The rule of law is fundamental to the Virgin Islands, perhaps more so than many people realise.
Therefore, it was troubling to read in the May 9 edition of The BVI Beacon the premier’s responses when questioned about the purported revocation of the appointments of all members of the board of trustees of the Virgin Islands Climate Change Trust Fund, which was established under the VI Climate Change Trust Fund Act, 2015.
The Beacon’s story read, in part, as follows:
“On April 24 the Cabinet decided to revoke the membership of all six appointed members of the Climate Change Trust Fund board.
The board’s enabling legislation, however, doesn’t appear to grant Cabinet the authority for such a sweeping move.
Section 16 of the Climate Change Trust Fund Act states that with Cabinet approval the minister overseeing the fund — who in this case is Premier Andrew Fahie — may revoke a board member’s appointment for specific reasons: misconduct, absenteeism, a conflict of interest, failure to fulfil the conditions of appointment, or acting in a way that is ‘detrimental to the trust.’
But in a message last Thursday, the premier told the Beacon that the memberships were revoked because of a new ‘policy’ under which the boards of all government committees and statutory bodies will have a tenure mirroring the ‘life span’ of the government in power.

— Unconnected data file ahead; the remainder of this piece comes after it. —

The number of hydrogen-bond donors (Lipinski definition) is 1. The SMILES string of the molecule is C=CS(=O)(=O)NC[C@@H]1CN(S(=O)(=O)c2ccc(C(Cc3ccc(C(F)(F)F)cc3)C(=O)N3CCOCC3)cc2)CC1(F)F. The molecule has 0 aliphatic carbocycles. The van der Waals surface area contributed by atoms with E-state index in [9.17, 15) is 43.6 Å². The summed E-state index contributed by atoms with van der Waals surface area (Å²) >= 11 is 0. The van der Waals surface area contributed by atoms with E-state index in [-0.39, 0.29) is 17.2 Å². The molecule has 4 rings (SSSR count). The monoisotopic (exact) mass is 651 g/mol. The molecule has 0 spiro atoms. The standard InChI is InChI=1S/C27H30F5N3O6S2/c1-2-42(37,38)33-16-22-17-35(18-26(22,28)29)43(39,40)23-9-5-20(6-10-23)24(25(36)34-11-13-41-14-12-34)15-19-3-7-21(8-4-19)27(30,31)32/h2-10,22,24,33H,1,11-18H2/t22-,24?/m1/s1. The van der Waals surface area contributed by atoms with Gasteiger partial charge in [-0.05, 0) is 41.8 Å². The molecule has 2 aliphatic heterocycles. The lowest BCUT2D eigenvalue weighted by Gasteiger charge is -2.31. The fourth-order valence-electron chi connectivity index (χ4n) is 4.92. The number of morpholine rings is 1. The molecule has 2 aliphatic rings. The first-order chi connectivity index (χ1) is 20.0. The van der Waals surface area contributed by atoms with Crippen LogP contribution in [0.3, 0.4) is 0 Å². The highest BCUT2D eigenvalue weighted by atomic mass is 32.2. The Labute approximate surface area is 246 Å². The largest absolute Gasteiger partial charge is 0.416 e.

He added that all such bodies will be appointed new members and that the action was not specific to any one entity.
Mr. Fahie also said that some original members would be allowed to serve on the new boards but that their membership would extend only as long as the current administration is in power.
Asked about the legality of revoking the trust fund’s board, he wrote that the ‘issue is well at hand and that will be advanced in due course,’ but he did not elaborate further.”
The “issue is well at hand and that will be advanced in due course,” without elaboration, is a troubling response from the premier to the strong suggestion that his government’s actions were not lawful.
As of this writing, it does not appear that “in due course” has yet come to pass, and the people of the VI appear to have been left to wonder about the attitude of the premier and his government to the rule of law in the VI.
Perhaps the premier did not intend to appear flippant about the rule of law — certainly I hope not — but unfortunately his responses can be taken that way.
On its face, it appears that there was no legal basis to revoke the appointments of all members of the board of trustees, nor has the premier or anyone asserted that there was a basis for their appointments to be revoked.
The government’s silence is deafening.
An acceptable response might have been for the premier to provide a clear, full and reasoned explanation of the basis for the purported revocation of the appointments.
But to sound indifferent to the legality of his government’s action was unwise, and, if unintended, should be clarified — speedily, fully and very publicly.
The unlawful revocation of the appointments of the independent trustees of an important independent public statutory trust fund would be very troubling in and of itself.
If, on some basis, the revocation of the appointments was not unlawful, the public misapprehension should have been, and still must be, explained clearly and fully.